22. Frank you always post the most interesting things!! I just got lost in that Historical application for the last 45 minutes or so, don’t tell my boss. Plus I was excited to see my nabe mentioned! 🙂

  23. Kay-
    Step one: befriend Frank GG (throw a fabulous party and he will come)

    Step two: Follow him around your house and take notes. He is the house whisperer.

    Questions? Just Ask Holly in comments.

    Holly loves her some Frank GG!

  24. Oooh, Holly! sneeeaky!

    I would just like him to come over to my house and exclaim within earshot of a certain male resident, “oh my gosh, who picked that awful color for the handrail?!”

    hee hee

  25. Merci beaucoup! Je ne suis vraiment flattée!!!! But please….no fabulous dinner parties, banquets or galas required…. (warn the readers, Holly, how none of your guests were eating those wonderful stuffed peppers that your husband made so I just gleefully devoured the entire platter full, all by myself) I just LOVE houses so I glady house whisper incessantly…
    Don’t worry Kay…I’ll do that and even bring my book of color swatches and Walleroo if you can stop shivering….you can take the before and after pictures for Walleroo Vogue.

  26. The GR Historical society museum keeps files on most of the houses in town. You can make an app’t to see the folder of your house and might be surprised how far the images go back. This really helps to keep your house as it was originally planned. Most of the older pictures were taken by a realtor (Russell?) in town around the turn of the century. I’m surprised that Montclair doesn’t have this kind of archive.

  27. Thanx for the Dwell link, Jerseygirl! They’re quite nice! I’m thinking that perhaps I could design pre fab homes for a new endeavor! Thomas Edison is probably one of the first to create pre fab prototypes. His were in Portland Cement and we here in Baristaville, have his world’s first concrete pre fab houses ( the first in history!!)…one is his garage in Llewellyn Park…one is on Valley Road near Wachung and the other is on North Mountain….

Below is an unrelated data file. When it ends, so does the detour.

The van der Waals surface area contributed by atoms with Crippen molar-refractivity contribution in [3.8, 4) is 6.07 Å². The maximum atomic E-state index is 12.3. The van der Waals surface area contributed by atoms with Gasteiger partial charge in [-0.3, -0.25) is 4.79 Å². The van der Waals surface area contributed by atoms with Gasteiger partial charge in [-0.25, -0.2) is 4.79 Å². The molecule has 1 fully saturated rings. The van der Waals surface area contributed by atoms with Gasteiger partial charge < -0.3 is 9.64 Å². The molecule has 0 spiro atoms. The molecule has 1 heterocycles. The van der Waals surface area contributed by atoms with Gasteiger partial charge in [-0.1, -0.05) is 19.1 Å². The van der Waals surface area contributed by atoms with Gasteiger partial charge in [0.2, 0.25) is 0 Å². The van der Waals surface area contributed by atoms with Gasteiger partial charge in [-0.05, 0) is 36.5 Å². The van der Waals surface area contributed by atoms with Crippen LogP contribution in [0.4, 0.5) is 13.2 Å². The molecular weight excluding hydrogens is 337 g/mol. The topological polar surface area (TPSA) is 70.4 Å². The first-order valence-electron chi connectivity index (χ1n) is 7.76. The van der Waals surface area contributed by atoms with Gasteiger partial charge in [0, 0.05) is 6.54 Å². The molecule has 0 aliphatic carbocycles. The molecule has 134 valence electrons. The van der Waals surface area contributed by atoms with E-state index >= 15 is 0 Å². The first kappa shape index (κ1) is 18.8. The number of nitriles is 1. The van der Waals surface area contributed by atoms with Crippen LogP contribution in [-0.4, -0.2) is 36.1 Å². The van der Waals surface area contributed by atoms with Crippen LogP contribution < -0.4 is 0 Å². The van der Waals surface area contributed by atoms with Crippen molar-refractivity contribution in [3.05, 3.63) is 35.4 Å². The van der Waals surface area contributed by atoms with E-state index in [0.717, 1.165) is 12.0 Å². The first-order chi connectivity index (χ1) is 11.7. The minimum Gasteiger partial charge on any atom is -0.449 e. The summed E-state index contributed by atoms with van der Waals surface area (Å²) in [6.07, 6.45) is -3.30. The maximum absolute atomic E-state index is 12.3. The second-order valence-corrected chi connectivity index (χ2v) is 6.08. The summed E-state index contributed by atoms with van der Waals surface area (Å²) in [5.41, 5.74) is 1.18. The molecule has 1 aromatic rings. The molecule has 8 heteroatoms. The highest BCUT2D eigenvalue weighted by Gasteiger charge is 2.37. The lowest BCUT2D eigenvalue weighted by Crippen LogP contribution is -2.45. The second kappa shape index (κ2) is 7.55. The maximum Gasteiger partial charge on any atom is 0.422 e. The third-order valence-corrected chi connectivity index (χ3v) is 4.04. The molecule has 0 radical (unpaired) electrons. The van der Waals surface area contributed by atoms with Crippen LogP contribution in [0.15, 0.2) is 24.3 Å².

28. Frankgg….Edison also did Apt. houses, one was 7 St. Luke’s Pl. in Montclair across from the museum. I lived there many years ago and the only way to hang pictures in your apt. was to use a cement drill bit!

  29. Thats interesting to know that 7 Saint likes is cement, Paz…it seems to be from the early twenties, so thats quite early in Edisons cement experimenting. The Rockliffe,built in 1938 on top of the hill at Crestmont Road is one of the first concrete cavity wall constructions in history. The Rockliffe interiors are entirely of concrete. When I lived there, I gave up trying to drill cement so I proceeded to hang pictures with wires from the top moulding. The mountaintop is quite breezy so they used to sway in the wind, practically even with the windows shut. When that microburst happened a few years ago, it blew the windows in and flooded my third floor unit. Since, I have moved to lower, safer, dryer ground.